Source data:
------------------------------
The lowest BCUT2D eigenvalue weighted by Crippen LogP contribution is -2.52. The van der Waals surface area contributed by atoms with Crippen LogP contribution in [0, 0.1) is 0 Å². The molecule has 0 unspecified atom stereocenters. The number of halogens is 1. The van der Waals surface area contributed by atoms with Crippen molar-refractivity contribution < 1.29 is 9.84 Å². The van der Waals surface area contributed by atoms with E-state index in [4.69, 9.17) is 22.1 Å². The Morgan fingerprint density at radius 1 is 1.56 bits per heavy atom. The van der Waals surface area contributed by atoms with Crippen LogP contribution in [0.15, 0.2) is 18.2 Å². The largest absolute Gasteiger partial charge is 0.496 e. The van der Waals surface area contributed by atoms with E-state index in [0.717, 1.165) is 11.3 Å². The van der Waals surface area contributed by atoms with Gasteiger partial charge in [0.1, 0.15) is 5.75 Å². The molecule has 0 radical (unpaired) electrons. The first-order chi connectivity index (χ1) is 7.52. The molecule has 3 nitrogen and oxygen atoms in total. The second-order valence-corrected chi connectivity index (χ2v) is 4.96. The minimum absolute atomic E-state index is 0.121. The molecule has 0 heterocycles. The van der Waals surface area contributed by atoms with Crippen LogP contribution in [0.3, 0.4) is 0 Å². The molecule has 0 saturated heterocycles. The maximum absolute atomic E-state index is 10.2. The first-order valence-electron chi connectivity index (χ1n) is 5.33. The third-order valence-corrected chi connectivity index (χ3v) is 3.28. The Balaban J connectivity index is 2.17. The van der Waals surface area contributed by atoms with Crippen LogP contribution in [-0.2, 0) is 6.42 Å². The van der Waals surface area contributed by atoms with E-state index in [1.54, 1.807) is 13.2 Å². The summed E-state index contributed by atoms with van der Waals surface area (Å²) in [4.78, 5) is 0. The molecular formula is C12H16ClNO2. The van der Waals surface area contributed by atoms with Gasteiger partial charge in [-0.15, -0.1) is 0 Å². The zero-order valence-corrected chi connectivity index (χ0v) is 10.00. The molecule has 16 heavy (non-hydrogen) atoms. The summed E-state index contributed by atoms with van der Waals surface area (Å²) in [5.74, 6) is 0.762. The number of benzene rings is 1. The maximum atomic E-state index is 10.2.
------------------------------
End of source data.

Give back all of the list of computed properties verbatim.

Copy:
The lowest BCUT2D eigenvalue weighted by Crippen LogP contribution is -2.52. The van der Waals surface area contributed by atoms with Crippen LogP contribution in [0, 0.1) is 0 Å². The molecule has 0 unspecified atom stereocenters. The number of halogens is 1. The van der Waals surface area contributed by atoms with Crippen molar-refractivity contribution < 1.29 is 9.84 Å². The van der Waals surface area contributed by atoms with E-state index in [4.69, 9.17) is 22.1 Å². The Morgan fingerprint density at radius 1 is 1.56 bits per heavy atom. The van der Waals surface area contributed by atoms with Crippen LogP contribution in [0.15, 0.2) is 18.2 Å². The largest absolute Gasteiger partial charge is 0.496 e. The van der Waals surface area contributed by atoms with E-state index in [0.717, 1.165) is 11.3 Å². The van der Waals surface area contributed by atoms with Gasteiger partial charge in [0.1, 0.15) is 5.75 Å². The molecule has 0 radical (unpaired) electrons. The first-order chi connectivity index (χ1) is 7.52. The molecule has 3 nitrogen and oxygen atoms in total. The second-order valence-corrected chi connectivity index (χ2v) is 4.96. The minimum absolute atomic E-state index is 0.121. The molecule has 0 heterocycles. The van der Waals surface area contributed by atoms with Crippen LogP contribution in [0.3, 0.4) is 0 Å². The molecule has 0 saturated heterocycles. The maximum absolute atomic E-state index is 10.2. The first-order valence-electron chi connectivity index (χ1n) is 5.33. The third-order valence-corrected chi connectivity index (χ3v) is 3.28. The Balaban J connectivity index is 2.17. The van der Waals surface area contributed by atoms with Crippen LogP contribution in [-0.2, 0) is 6.42 Å². The van der Waals surface area contributed by atoms with E-state index in [1.54, 1.807) is 13.2 Å². The summed E-state index contributed by atoms with van der Waals surface area (Å²) in [4.78, 5) is 0. The molecular formula is C12H16ClNO2. The van der Waals surface area contributed by atoms with Gasteiger partial charge in [-0.15, -0.1) is 0 Å². The zero-order valence-corrected chi connectivity index (χ0v) is 10.00. The molecule has 16 heavy (non-hydrogen) atoms. The summed E-state index contributed by atoms with van der Waals surface area (Å²) in [5.74, 6) is 0.762. The number of benzene rings is 1. The maximum atomic E-state index is 10.2.